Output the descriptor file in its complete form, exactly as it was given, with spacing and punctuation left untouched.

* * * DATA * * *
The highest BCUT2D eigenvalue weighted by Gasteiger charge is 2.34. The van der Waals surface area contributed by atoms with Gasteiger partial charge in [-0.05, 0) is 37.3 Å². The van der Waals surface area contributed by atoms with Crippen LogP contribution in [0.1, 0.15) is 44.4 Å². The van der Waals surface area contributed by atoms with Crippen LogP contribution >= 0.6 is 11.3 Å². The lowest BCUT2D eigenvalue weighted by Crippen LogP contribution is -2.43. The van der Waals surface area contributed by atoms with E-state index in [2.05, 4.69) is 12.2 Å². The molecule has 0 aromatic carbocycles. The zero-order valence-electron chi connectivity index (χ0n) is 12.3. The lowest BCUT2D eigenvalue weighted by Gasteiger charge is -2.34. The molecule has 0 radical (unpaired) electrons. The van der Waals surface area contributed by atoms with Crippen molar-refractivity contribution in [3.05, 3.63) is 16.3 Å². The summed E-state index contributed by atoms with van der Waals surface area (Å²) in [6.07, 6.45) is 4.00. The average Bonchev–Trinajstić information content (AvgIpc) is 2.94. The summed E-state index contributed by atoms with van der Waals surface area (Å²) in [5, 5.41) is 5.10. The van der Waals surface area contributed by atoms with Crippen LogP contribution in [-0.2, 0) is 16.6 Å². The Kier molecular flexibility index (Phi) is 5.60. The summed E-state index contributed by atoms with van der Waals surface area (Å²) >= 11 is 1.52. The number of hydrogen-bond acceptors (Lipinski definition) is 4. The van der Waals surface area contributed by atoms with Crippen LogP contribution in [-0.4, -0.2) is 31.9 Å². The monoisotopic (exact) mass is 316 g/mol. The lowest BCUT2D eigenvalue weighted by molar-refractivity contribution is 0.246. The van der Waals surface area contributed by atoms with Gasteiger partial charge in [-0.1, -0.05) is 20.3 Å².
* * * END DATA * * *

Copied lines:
The highest BCUT2D eigenvalue weighted by Gasteiger charge is 2.34. The van der Waals surface area contributed by atoms with Gasteiger partial charge in [-0.05, 0) is 37.3 Å². The van der Waals surface area contributed by atoms with Crippen LogP contribution in [0.1, 0.15) is 44.4 Å². The van der Waals surface area contributed by atoms with Crippen LogP contribution >= 0.6 is 11.3 Å². The lowest BCUT2D eigenvalue weighted by Crippen LogP contribution is -2.43. The van der Waals surface area contributed by atoms with E-state index in [2.05, 4.69) is 12.2 Å². The molecule has 0 aromatic carbocycles. The zero-order valence-electron chi connectivity index (χ0n) is 12.3. The lowest BCUT2D eigenvalue weighted by Gasteiger charge is -2.34. The molecule has 0 radical (unpaired) electrons. The van der Waals surface area contributed by atoms with Crippen molar-refractivity contribution in [3.05, 3.63) is 16.3 Å². The summed E-state index contributed by atoms with van der Waals surface area (Å²) in [6.07, 6.45) is 4.00. The average Bonchev–Trinajstić information content (AvgIpc) is 2.94. The summed E-state index contributed by atoms with van der Waals surface area (Å²) in [5, 5.41) is 5.10. The van der Waals surface area contributed by atoms with Crippen LogP contribution in [-0.2, 0) is 16.6 Å². The Kier molecular flexibility index (Phi) is 5.60. The summed E-state index contributed by atoms with van der Waals surface area (Å²) >= 11 is 1.52. The number of hydrogen-bond acceptors (Lipinski definition) is 4. The van der Waals surface area contributed by atoms with Crippen LogP contribution in [-0.4, -0.2) is 31.9 Å². The monoisotopic (exact) mass is 316 g/mol. The lowest BCUT2D eigenvalue weighted by molar-refractivity contribution is 0.246. The van der Waals surface area contributed by atoms with Gasteiger partial charge in [-0.1, -0.05) is 20.3 Å².